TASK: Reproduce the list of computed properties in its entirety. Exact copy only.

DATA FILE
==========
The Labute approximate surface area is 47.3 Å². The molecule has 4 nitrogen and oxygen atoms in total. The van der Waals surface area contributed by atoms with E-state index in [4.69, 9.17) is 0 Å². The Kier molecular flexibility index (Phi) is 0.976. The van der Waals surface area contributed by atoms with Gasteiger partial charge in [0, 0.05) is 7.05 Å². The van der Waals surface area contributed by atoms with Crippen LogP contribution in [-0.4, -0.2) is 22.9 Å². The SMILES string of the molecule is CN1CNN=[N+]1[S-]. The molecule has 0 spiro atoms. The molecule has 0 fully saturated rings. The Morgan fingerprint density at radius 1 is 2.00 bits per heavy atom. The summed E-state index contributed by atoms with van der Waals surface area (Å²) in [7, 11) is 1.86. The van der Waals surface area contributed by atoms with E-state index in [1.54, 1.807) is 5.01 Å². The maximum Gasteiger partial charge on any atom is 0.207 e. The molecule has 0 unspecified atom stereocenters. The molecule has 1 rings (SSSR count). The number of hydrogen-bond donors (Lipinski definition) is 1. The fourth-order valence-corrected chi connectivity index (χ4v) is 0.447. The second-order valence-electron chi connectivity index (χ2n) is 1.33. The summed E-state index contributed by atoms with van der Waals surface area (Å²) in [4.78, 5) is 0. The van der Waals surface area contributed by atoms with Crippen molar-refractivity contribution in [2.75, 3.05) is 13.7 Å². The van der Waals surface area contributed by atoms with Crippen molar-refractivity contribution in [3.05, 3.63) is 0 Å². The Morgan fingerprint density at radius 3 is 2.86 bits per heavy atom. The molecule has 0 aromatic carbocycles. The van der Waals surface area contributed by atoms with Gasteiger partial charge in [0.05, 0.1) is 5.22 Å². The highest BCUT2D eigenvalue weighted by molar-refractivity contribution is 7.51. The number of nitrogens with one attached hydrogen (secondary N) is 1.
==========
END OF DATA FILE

The Labute approximate surface area is 47.3 Å². The molecule has 4 nitrogen and oxygen atoms in total. The van der Waals surface area contributed by atoms with E-state index in [4.69, 9.17) is 0 Å². The Kier molecular flexibility index (Phi) is 0.976. The van der Waals surface area contributed by atoms with Gasteiger partial charge in [0, 0.05) is 7.05 Å². The van der Waals surface area contributed by atoms with Crippen LogP contribution in [-0.4, -0.2) is 22.9 Å². The SMILES string of the molecule is CN1CNN=[N+]1[S-]. The molecule has 0 spiro atoms. The molecule has 0 fully saturated rings. The Morgan fingerprint density at radius 1 is 2.00 bits per heavy atom. The summed E-state index contributed by atoms with van der Waals surface area (Å²) in [7, 11) is 1.86. The van der Waals surface area contributed by atoms with E-state index in [1.54, 1.807) is 5.01 Å². The maximum Gasteiger partial charge on any atom is 0.207 e. The molecule has 0 unspecified atom stereocenters. The molecule has 1 rings (SSSR count). The number of hydrogen-bond donors (Lipinski definition) is 1. The fourth-order valence-corrected chi connectivity index (χ4v) is 0.447. The second-order valence-electron chi connectivity index (χ2n) is 1.33. The summed E-state index contributed by atoms with van der Waals surface area (Å²) in [4.78, 5) is 0. The van der Waals surface area contributed by atoms with Crippen molar-refractivity contribution in [2.75, 3.05) is 13.7 Å². The van der Waals surface area contributed by atoms with Crippen molar-refractivity contribution in [3.05, 3.63) is 0 Å². The Morgan fingerprint density at radius 3 is 2.86 bits per heavy atom. The molecule has 0 aromatic carbocycles. The van der Waals surface area contributed by atoms with Gasteiger partial charge in [0.05, 0.1) is 5.22 Å². The highest BCUT2D eigenvalue weighted by molar-refractivity contribution is 7.51. The number of nitrogens with one attached hydrogen (secondary N) is 1.